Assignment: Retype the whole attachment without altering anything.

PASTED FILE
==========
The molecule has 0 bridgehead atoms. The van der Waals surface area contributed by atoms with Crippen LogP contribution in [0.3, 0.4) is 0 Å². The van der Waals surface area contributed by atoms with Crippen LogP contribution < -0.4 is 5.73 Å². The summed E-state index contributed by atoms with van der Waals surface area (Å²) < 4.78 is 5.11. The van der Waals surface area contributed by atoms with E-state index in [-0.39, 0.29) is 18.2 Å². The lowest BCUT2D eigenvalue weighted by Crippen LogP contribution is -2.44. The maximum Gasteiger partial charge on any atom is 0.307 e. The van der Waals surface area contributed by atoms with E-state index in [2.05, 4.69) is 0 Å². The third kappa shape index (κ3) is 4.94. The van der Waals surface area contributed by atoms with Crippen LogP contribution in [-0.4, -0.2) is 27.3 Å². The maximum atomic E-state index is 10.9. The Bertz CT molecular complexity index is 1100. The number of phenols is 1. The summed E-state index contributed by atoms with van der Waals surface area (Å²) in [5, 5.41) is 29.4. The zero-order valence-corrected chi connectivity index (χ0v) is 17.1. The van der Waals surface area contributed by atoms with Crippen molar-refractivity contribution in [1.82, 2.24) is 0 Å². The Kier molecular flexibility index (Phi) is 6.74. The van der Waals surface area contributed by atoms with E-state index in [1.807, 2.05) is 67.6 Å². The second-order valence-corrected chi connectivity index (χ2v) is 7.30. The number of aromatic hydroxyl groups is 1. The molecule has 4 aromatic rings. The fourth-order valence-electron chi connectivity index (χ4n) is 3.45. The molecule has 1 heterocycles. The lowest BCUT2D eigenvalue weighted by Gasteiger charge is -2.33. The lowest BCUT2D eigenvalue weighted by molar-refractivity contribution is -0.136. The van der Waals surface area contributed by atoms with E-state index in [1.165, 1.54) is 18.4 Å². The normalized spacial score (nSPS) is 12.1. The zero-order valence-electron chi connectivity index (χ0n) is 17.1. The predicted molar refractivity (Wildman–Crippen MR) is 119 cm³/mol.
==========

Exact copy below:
The molecule has 0 bridgehead atoms. The van der Waals surface area contributed by atoms with Crippen LogP contribution in [0.3, 0.4) is 0 Å². The van der Waals surface area contributed by atoms with Crippen LogP contribution < -0.4 is 5.73 Å². The summed E-state index contributed by atoms with van der Waals surface area (Å²) < 4.78 is 5.11. The van der Waals surface area contributed by atoms with E-state index in [-0.39, 0.29) is 18.2 Å². The lowest BCUT2D eigenvalue weighted by Crippen LogP contribution is -2.44. The maximum Gasteiger partial charge on any atom is 0.307 e. The van der Waals surface area contributed by atoms with E-state index in [2.05, 4.69) is 0 Å². The third kappa shape index (κ3) is 4.94. The van der Waals surface area contributed by atoms with Crippen LogP contribution in [-0.4, -0.2) is 27.3 Å². The maximum atomic E-state index is 10.9. The Bertz CT molecular complexity index is 1100. The number of phenols is 1. The summed E-state index contributed by atoms with van der Waals surface area (Å²) in [5, 5.41) is 29.4. The zero-order valence-corrected chi connectivity index (χ0v) is 17.1. The van der Waals surface area contributed by atoms with Crippen molar-refractivity contribution in [1.82, 2.24) is 0 Å². The Kier molecular flexibility index (Phi) is 6.74. The van der Waals surface area contributed by atoms with E-state index in [1.807, 2.05) is 67.6 Å². The second-order valence-corrected chi connectivity index (χ2v) is 7.30. The number of aromatic hydroxyl groups is 1. The molecule has 4 aromatic rings. The fourth-order valence-electron chi connectivity index (χ4n) is 3.45. The molecule has 1 heterocycles. The lowest BCUT2D eigenvalue weighted by Gasteiger charge is -2.33. The lowest BCUT2D eigenvalue weighted by molar-refractivity contribution is -0.136. The van der Waals surface area contributed by atoms with E-state index in [1.165, 1.54) is 18.4 Å². The normalized spacial score (nSPS) is 12.1. The zero-order valence-electron chi connectivity index (χ0n) is 17.1. The predicted molar refractivity (Wildman–Crippen MR) is 119 cm³/mol.